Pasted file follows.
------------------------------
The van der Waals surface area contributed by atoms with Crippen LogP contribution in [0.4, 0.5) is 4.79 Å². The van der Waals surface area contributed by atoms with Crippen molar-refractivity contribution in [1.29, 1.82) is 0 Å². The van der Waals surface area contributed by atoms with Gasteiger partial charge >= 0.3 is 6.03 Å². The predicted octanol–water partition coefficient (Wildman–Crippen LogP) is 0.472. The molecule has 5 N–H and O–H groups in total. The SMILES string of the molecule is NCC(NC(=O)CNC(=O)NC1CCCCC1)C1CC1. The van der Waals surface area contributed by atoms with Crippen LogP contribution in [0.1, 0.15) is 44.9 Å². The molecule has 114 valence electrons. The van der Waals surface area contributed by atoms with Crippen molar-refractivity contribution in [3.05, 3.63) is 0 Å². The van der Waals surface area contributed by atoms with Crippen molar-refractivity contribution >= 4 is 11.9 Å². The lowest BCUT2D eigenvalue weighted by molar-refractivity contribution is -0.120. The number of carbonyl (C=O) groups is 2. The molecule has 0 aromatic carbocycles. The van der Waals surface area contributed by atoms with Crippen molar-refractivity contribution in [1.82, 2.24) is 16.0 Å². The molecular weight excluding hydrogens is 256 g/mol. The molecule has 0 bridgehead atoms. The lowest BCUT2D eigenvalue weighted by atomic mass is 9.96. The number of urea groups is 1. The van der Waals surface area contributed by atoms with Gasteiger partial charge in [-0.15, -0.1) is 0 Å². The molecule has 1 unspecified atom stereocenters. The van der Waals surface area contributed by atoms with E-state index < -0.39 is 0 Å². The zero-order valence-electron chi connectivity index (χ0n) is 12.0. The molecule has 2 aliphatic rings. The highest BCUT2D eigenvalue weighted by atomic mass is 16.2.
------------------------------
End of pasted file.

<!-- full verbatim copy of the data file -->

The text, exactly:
The van der Waals surface area contributed by atoms with Crippen LogP contribution in [0.4, 0.5) is 4.79 Å². The van der Waals surface area contributed by atoms with Crippen molar-refractivity contribution in [1.29, 1.82) is 0 Å². The van der Waals surface area contributed by atoms with Gasteiger partial charge >= 0.3 is 6.03 Å². The predicted octanol–water partition coefficient (Wildman–Crippen LogP) is 0.472. The molecule has 5 N–H and O–H groups in total. The SMILES string of the molecule is NCC(NC(=O)CNC(=O)NC1CCCCC1)C1CC1. The van der Waals surface area contributed by atoms with Crippen LogP contribution in [0.1, 0.15) is 44.9 Å². The molecule has 114 valence electrons. The van der Waals surface area contributed by atoms with Crippen molar-refractivity contribution in [3.05, 3.63) is 0 Å². The van der Waals surface area contributed by atoms with Crippen molar-refractivity contribution >= 4 is 11.9 Å². The lowest BCUT2D eigenvalue weighted by molar-refractivity contribution is -0.120. The number of carbonyl (C=O) groups is 2. The molecule has 0 aromatic carbocycles. The van der Waals surface area contributed by atoms with Crippen molar-refractivity contribution in [1.82, 2.24) is 16.0 Å². The molecular weight excluding hydrogens is 256 g/mol. The molecule has 0 bridgehead atoms. The lowest BCUT2D eigenvalue weighted by atomic mass is 9.96. The number of urea groups is 1. The van der Waals surface area contributed by atoms with Gasteiger partial charge in [-0.15, -0.1) is 0 Å². The molecule has 1 unspecified atom stereocenters. The van der Waals surface area contributed by atoms with E-state index < -0.39 is 0 Å². The zero-order valence-electron chi connectivity index (χ0n) is 12.0. The molecule has 2 aliphatic rings. The highest BCUT2D eigenvalue weighted by atomic mass is 16.2.